But McCall says the cell phone video taken by a witness outside, doesn’t support those statements. Instead, after what appears to be the flash bang, there’s a twenty second pause and then another quick round of gunfire.

WARNING | Witness video contains explicit language

It’s unclear if the bullets were tested by the GBI or federal investigators and if so, what gun they determined them to match.

That’s why Howard says he needs those reports and to hear from the officers directly. He says the DOJ will only agree, if they get to limit the questions.

“We think as prosecutors representing our county and our citizens, we ought to have the right to ask any question that we want to ask,” explains Howard.

“As I sit here today… we have yet to receive all of the information we’ve asked for,” said Howard. “It’s just amazing to me that they are trying to prevent our office from fully investigating this matter.”

That’s why Howard said he’s taking his quest for accountability to a new level. He plans to send a letter to Congressman John Lewis, asking for a congressional investigation. He wants them to look into the use of force in Robinson's death and other fatal shootings by U.S. Marshals.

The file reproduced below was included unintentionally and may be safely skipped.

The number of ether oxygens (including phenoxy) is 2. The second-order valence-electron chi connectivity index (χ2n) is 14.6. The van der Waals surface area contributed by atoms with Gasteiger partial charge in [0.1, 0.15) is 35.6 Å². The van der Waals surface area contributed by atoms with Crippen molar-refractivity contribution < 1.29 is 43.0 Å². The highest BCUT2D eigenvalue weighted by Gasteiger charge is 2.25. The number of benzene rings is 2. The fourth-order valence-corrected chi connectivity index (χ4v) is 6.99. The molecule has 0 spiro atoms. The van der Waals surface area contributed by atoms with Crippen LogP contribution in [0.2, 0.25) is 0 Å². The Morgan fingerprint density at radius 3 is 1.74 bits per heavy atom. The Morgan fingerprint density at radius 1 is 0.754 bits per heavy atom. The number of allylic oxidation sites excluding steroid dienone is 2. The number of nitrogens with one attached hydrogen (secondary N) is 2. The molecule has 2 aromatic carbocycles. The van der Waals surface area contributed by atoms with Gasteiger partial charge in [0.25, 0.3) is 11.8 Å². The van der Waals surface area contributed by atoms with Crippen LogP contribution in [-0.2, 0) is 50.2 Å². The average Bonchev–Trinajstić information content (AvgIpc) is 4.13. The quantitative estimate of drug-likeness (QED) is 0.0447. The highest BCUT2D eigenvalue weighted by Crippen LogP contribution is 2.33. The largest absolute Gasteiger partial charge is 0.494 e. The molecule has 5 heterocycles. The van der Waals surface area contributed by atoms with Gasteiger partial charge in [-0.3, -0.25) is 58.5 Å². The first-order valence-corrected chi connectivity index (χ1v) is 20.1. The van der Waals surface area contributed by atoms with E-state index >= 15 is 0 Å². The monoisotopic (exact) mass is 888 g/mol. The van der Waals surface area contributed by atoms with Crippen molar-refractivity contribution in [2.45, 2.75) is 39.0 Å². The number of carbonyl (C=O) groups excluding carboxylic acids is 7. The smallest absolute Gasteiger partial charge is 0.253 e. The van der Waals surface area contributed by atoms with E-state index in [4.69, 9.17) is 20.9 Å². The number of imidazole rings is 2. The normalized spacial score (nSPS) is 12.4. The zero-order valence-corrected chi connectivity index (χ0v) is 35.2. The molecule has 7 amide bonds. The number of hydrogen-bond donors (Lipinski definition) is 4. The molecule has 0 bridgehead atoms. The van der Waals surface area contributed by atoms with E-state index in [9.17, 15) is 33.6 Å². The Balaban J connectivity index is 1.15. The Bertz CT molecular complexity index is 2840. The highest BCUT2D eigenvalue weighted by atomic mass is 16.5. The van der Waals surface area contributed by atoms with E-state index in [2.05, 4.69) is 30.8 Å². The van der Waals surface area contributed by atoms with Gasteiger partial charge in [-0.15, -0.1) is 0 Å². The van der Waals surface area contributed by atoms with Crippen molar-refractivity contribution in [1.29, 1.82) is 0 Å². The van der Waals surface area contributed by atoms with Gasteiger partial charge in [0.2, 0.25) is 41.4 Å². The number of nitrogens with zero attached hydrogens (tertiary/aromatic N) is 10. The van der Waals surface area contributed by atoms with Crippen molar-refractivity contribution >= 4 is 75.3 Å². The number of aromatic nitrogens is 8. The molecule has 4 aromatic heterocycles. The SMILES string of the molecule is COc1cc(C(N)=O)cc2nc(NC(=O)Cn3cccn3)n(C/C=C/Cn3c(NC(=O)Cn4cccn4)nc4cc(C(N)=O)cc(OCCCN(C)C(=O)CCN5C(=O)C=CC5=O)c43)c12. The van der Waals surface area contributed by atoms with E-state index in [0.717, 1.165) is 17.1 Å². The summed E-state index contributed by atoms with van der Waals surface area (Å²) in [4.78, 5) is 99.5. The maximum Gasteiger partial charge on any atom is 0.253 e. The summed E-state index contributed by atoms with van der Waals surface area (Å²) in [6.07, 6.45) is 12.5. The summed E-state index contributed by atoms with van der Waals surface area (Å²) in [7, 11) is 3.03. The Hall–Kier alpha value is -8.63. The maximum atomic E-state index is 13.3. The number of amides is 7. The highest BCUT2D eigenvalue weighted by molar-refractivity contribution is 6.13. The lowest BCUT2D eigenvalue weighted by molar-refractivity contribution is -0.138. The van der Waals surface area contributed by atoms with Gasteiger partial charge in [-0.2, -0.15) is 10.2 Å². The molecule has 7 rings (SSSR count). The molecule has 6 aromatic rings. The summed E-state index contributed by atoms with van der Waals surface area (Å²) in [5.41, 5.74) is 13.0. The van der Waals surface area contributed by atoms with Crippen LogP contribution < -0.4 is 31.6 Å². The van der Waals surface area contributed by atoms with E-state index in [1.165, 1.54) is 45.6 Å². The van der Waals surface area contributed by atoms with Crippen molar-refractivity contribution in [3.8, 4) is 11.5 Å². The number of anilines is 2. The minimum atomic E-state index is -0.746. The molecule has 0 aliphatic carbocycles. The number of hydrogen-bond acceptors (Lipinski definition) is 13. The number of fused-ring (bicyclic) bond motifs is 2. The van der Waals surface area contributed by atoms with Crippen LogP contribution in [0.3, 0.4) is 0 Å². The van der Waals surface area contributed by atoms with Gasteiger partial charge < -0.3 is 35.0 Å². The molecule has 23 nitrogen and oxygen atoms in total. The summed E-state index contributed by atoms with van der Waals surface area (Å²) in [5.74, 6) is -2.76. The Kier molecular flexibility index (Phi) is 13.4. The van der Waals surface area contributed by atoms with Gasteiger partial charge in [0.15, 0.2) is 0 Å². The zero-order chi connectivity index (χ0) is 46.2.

RELATED | 76 gunshot wounds, 0 police cameras, countless questions

When our first story aired in 2016 after the shooting, we asked Georgia’s senate and congressional delegation if they felt U.S. Marshals should wear body cameras. Congressman Lewis did not respond nor did Senator David Perdue. Senator Isakson told us we should ask the DOJ.

U.S. Marshal missions are already cloaked in secrecy. Immediately after the shooting in 2016, Lindstrom raised questions about their policy against the use of body cameras.